LTP Induction Boosts Glutamate Spillover by Driving Withdrawal of Perisynaptic Astroglia

Christian Henneberger, Lucie Bard, Aude Panatier, James P. Reynolds, Olga Kopach, Nikolay I. Medvedev, Daniel Minge, Michel K. Herde, Stefanie Anders, Igor Kraev, Janosch P. Heller, Sylvain Rama, Kaiyu Zheng, Thomas P. Jensen, Inmaculada Sanchez-Romero, Colin J. Jackson, Harald Janovjak, Ole Petter Ottersen, Erlend Arnulf Nagelhus, Stephane H.R. OlietMichael G. Stewart, U. Valentin Nägerl, Dmitri A. Rusakov

Research output: Contribution to journalArticleResearchpeer-review

14 Citations (Scopus)

Abstract

Extrasynaptic actions of glutamate are limited by high-affinity transporters expressed by perisynaptic astroglial processes (PAPs): this helps maintain point-to-point transmission in excitatory circuits. Memory formation in the brain is associated with synaptic remodeling, but how this affects PAPs and therefore extrasynaptic glutamate actions is poorly understood. Here, we used advanced imaging methods, in situ and in vivo, to find that a classical synaptic memory mechanism, long-term potentiation (LTP), triggers withdrawal of PAPs from potentiated synapses. Optical glutamate sensors combined with patch-clamp and 3D molecular localization reveal that LTP induction thus prompts spatial retreat of astroglial glutamate transporters, boosting glutamate spillover and NMDA-receptor-mediated inter-synaptic cross-talk. The LTP-triggered PAP withdrawal involves NKCC1 transporters and the actin-controlling protein cofilin but does not depend on major Ca2+-dependent cascades in astrocytes. We have therefore uncovered a mechanism by which a memory trace at one synapse could alter signal handling by multiple neighboring connections.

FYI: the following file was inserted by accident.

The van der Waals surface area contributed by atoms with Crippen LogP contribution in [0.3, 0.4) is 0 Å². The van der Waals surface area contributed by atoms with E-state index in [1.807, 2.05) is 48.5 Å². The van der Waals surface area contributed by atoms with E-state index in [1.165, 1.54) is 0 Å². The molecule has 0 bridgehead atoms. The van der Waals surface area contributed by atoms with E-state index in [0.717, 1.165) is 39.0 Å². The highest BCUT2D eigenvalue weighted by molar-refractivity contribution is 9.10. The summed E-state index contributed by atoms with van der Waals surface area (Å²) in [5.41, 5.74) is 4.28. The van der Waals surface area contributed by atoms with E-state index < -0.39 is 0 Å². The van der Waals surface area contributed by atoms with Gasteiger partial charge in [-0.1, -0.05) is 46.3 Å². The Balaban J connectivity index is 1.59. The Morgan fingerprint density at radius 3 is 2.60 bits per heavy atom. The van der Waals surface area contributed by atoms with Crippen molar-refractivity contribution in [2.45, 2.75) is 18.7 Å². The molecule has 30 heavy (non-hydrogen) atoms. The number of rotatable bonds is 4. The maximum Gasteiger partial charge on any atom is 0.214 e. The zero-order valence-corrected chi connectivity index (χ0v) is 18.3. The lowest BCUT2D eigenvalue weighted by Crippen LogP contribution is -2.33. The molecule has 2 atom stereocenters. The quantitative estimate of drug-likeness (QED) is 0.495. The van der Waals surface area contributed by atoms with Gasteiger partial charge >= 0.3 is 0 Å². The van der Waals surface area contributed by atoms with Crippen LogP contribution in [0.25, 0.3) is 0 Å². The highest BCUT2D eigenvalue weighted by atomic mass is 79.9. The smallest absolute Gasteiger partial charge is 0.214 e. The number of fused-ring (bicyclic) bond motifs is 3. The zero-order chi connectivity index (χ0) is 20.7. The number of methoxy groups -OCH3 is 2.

Original languageEnglish
Number of pages18
JournalNeuron
DOIs
Publication statusAccepted/In press - 24 Sep 2020

Keywords

  • astrocyte plasticity
  • barrel cortex
  • Excitatory synapse
  • glutamate sensor imaging
  • glutamate spillover
  • hippocampus
  • long-term potentiation
  • perisynaptic astroglial processes
  • super-resolution microscopy
  • whisker stimulation

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